This article was first published at www.lafcpug.org, March 8, 2004. Updated:
A Note on Final Cut Pro X
If you are running FCP X, here is an article that explains how to improve the speed of your system and trouble-shoot problems: Improving FCP X Performance.
Apple Final Cut Pro 7 (and earlier) is a reliable, high-performance editing system. However, there are things you can do to both fix and prevent problems. This article focuses on tips to keep your hardware, operating system and project files up, running and optimized.
BIG NOTE: Final Cut Pro 7 does not operate reliably on High Sierra (macOS 10.13.x) or later versions of the operating system. If you need to run FCP 7 or earlier, do NOT upgrade your system!
There isn’t enough space to provide the “why” behind all these recommendations. Where possible, links are provided so you can read more about it.
This article is divided into the following sections:
Safe Boot & Rebuild Permissions
The biggest consistent problem I’ve seen with OS X is confused disk directories. Normally, directories get written to the disk when you shut down or restart. And, normally, everything works fine. However, if a crash, or some other accident, occurs these directories may not get properly updated. A good test as to whether you need to run this procedure is when your Mac takes longer than about 30 seconds to shut down.
Once a week, or whenever you upgrade an application, or whenever you upgrade your operating system, or whenever you have a crash, or when your Mac takes longer than about 30 seconds to shut down, do the following:
For more information, click here [File Journaling]
Preference files get corrupted during normal operations, a crash, force quit, or other natural disaster. There are five rules for trashing preferences:
When preference files get hosed, Final Cut loses a great deal of its stability. To regain it’s equilibrium, do the following:
FCP HD (4.5)
When you trash preferences, you will lose all Favorite motions, transitions and effects; the list of your recent projects and any custom window, Browser, Timeline, keyboard shortus, or button arrangements that were not saved to disk. Note: you DON’T lose your project files, sequences, edits, or any captured clips.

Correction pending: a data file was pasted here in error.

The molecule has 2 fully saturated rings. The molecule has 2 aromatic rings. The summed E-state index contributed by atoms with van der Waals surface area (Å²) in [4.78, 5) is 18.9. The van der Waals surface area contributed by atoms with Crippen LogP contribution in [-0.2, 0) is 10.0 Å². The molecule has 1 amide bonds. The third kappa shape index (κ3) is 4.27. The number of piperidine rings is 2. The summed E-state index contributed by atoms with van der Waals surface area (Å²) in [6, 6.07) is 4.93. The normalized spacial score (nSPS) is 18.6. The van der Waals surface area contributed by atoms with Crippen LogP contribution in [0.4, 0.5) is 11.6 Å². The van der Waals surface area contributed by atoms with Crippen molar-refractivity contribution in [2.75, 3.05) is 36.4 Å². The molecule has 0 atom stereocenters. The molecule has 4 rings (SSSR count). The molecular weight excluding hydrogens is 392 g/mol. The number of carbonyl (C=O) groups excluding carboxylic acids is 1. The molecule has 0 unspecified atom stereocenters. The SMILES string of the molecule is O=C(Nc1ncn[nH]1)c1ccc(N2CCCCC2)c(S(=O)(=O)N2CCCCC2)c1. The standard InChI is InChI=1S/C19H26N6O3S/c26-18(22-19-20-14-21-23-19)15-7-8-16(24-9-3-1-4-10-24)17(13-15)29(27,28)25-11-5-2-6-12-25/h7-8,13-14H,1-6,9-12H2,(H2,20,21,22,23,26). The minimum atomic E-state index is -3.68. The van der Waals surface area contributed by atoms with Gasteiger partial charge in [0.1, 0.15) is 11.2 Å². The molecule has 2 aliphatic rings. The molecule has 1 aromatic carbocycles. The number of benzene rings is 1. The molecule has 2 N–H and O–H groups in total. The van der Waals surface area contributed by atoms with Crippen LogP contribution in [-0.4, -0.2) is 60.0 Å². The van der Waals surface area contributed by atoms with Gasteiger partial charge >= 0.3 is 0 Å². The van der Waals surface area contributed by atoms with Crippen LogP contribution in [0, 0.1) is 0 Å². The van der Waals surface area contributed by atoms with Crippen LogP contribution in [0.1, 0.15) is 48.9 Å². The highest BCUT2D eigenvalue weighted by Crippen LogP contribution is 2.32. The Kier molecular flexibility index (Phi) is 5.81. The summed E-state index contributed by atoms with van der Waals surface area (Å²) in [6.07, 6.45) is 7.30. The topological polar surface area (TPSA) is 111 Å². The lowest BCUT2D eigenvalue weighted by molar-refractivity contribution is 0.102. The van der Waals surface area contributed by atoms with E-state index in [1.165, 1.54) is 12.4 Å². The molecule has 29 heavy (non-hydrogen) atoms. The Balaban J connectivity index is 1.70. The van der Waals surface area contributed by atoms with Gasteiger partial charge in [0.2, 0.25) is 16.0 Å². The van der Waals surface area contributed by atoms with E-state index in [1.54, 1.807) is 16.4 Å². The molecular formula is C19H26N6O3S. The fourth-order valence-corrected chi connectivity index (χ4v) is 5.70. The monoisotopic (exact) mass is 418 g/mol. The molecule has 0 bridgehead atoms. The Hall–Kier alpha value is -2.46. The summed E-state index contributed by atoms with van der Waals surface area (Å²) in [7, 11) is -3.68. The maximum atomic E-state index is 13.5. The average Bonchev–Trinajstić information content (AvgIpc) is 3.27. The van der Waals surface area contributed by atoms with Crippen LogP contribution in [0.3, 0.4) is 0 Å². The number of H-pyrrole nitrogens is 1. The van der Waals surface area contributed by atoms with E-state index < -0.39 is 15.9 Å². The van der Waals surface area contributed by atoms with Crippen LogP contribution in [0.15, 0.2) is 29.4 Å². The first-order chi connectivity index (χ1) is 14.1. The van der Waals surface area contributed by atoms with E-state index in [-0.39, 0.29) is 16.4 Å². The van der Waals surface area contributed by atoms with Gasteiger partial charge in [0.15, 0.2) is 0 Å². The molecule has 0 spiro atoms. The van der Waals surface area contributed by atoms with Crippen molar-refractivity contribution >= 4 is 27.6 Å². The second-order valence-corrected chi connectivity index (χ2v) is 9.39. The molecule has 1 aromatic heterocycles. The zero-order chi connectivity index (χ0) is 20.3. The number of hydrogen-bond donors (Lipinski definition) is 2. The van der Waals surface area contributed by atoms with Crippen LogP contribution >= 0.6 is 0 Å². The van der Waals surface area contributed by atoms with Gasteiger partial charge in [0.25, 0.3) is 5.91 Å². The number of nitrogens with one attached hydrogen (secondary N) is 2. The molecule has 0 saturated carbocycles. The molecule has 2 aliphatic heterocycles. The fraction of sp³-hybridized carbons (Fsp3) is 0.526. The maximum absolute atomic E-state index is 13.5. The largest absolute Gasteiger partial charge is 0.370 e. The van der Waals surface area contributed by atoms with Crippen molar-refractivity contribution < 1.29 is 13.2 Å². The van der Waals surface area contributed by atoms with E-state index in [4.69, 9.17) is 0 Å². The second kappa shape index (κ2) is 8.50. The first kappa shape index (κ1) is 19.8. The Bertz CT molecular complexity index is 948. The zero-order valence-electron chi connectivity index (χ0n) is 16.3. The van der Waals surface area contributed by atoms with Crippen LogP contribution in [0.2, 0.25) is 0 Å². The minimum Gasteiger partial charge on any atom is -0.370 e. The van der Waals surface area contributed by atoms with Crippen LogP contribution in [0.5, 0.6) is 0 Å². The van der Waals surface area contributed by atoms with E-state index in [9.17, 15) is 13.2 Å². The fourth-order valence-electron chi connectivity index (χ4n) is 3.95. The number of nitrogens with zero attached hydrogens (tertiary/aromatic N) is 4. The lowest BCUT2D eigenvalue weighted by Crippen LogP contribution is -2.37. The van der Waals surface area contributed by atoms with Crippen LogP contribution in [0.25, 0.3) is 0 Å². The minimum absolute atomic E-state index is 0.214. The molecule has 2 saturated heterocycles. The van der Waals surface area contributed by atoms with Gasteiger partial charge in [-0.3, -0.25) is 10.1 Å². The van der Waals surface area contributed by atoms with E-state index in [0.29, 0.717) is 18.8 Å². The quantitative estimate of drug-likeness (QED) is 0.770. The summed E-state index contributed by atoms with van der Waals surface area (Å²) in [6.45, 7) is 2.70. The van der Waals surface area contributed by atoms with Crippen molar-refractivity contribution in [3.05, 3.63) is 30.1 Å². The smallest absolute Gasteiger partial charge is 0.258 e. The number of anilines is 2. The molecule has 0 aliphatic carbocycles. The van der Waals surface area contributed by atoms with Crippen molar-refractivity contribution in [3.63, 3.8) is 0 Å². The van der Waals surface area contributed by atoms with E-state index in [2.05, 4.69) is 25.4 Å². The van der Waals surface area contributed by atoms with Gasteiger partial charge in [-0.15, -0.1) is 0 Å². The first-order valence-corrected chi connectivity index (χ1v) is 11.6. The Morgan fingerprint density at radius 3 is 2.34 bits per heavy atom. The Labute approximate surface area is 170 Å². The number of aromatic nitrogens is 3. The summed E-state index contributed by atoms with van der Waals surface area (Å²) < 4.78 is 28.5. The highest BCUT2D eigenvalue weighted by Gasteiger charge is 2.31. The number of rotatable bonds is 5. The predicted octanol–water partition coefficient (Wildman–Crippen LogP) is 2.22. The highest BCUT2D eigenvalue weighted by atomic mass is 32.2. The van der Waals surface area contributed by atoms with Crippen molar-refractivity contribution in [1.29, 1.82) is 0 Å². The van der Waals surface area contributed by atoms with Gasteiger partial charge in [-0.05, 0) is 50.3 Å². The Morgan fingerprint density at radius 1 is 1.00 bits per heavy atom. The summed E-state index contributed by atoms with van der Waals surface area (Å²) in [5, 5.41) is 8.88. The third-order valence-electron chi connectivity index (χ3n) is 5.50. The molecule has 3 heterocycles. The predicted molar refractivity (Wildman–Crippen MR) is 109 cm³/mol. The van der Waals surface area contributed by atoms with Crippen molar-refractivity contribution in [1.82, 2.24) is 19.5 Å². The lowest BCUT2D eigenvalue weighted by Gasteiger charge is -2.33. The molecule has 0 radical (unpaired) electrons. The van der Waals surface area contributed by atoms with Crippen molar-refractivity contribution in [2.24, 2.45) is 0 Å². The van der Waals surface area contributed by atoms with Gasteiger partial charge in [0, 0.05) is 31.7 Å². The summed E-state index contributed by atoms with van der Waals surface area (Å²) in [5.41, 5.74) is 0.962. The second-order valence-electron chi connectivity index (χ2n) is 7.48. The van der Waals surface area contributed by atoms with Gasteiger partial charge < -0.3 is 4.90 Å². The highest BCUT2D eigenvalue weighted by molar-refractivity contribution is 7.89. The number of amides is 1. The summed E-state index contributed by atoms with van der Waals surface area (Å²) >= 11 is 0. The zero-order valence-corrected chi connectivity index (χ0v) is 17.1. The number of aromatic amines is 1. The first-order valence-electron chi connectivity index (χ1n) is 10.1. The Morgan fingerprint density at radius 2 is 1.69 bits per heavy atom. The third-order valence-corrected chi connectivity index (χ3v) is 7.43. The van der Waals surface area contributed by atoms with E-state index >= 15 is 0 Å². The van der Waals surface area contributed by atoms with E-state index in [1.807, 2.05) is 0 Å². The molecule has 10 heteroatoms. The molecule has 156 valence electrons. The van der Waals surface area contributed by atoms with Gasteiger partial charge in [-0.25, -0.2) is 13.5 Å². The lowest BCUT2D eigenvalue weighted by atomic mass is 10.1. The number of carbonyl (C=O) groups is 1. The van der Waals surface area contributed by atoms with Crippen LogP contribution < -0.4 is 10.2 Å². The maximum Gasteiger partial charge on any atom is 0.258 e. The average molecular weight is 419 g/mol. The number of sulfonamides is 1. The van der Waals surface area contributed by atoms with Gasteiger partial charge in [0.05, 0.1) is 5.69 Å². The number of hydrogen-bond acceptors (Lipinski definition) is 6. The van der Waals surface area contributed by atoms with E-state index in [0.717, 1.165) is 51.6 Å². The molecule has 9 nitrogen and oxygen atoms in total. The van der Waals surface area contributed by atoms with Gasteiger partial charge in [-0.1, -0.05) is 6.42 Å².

Click here for more info: [Trashing preferences]
IMPORTANT NOTE: Doing a Safe Boot and Trashing Preferences fix well over 90% of Final Cut Pro problems. If you are still having difficulies, read on. However, before going deeper into this article, test your system first to see if things are working OK.
UPDATE – FEB. 3, 2010
Jon Grimson adds:
Larry, I had a real crash problem yesterday with FCP7 and had tried everything. Repaired permissions, trash prefs. reinstall FCP, all the typical steps and still no luck. I uninstalled 3rd party plug-ins too. Finally remembered many years ago the same thing happened and the culprit was…corrupted fonts. I ran verification on font library and trashed the 3-4 bad font libraries. That did the trick.
Just wanted to point this out on troubleshooting checklist since I’ve not seen anybody mention this before. But it has been the cause for me twice.
Larry replies: Thanks, Jon.
Allow your Unix background utilities to run
The foundation for OS X is Unix and Unix was invented specifically to run servers; systems that needed to stay on for long periods of time.
Because of this, a variety of system utilities were developed to run in the background to keep the operating system running at peak efficiency. However, as these utilities should not interfere with the normal operation of the server, they were programmed to run in the wee small hours of the weekend night.
Which means that if you regularly shut your system down each night, these utilities don’t get the opportunity to run.
To solve this, you have a number of options:
In any case, give your Mac a chance to stay healthy.
Setting Ownership Permissions on External Drives
Ownership permissions play an important role in helping OS X figure out who has permission to do what on your computer. However, when it comes to editing video, permissions can get in the way.